Soon, 170-odd porters at the Pune railway station will be able to converse in English with foreigners and those who can’t talk in Marathi or Hindi. The porters, or coolies, will be trained in the basics of spoken English by experience trainers at an open classroom on Platform No. 1. The classes have already started and are held when the platform is “not too crowded”.
The initiative has been taken by the Suryadatta Group of Institutes to help the porters, who carry the luggage of passengers for a living, to cope with the changing times. The two-month course will be conducted in batches as per the convenience of the porters who will have to attend the classes five days a week. The porters have been divided into groups of 10 and each will be trained by a professor and an MBA student from the institute.
“As the city has grown, the number of passengers who don’t understand Hindi or Marathi has also gone up. The first ones to welcome them to the city are the porters. We thought if the porters could be trained in spoken English, it will…improve the image of the city,” said Dr Sanjay Chordia, chairman of the Suryadatta Group.
He said the porters would be taught to frame sentences that would help them carry out transactions with the passengers, adding that they could also share their newly-acquired knowledge with their family members.
Porters have welcomed the initiative and said they were enthusiastic about learning the language.
Ashok Kharpude, a porter, said the course would prove helpful to him and other fellow porters.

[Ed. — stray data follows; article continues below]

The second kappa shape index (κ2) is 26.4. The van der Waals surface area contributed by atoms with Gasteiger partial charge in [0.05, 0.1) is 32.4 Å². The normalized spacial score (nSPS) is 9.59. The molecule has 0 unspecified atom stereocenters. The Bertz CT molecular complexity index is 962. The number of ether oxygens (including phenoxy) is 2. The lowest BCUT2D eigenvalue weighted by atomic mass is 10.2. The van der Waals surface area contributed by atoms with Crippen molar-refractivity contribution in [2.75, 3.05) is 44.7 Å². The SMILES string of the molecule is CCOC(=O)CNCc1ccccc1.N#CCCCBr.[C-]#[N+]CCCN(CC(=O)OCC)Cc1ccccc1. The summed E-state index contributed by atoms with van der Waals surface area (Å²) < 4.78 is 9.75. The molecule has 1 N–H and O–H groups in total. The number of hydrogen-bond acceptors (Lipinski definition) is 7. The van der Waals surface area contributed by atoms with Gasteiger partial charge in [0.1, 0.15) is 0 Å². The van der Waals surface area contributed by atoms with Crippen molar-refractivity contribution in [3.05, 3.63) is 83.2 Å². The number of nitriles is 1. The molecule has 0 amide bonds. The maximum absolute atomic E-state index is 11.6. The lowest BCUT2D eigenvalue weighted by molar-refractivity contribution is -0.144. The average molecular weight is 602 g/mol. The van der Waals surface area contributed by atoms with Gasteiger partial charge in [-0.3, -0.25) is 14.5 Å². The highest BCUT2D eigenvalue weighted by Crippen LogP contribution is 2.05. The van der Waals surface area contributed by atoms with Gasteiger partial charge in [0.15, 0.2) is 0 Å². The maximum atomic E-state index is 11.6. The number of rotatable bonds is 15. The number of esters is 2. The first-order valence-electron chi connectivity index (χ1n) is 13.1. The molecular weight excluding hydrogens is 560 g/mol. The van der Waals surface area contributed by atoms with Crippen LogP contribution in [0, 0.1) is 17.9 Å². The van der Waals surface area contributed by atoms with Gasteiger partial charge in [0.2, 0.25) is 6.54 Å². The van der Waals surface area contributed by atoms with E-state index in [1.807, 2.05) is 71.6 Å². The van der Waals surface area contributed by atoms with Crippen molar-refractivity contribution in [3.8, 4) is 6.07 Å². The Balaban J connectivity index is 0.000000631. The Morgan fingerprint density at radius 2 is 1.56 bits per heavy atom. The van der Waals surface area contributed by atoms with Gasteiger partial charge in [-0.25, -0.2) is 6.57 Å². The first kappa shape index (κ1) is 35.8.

“At Pune station, we have about 175 porters at present. Most of them are young and are also fairly educated. A majority of the old lot were uneducated and have either retired or will soon do. The spoken English course will certainly benefit these youngsters as they are willing to learn and also already know a little bit of English. They understand the language, only need to learn to speak,” said Kharpude.
Another porter said learning the language would boost their self-confidence. “I am not sure if I will be able to speak fluently. But even if I could speak a few sentences correctly or understand what the customer is saying, it will be a big achievement,” he said.
Professor N C Sethia, who will be among those conducting the training, said they had formed different groups based on the level of education of the porters. “There are a few of them who are totally uneducated, others have cleared Class X or XII. We will segregate those who are totally uneducated and can’t read and write in Marathi or Hindi, and will hold classes for them separately. Those who are educated and also know English to some extent will find it easy to follow the instructions and will be trained separately,” said Sethia.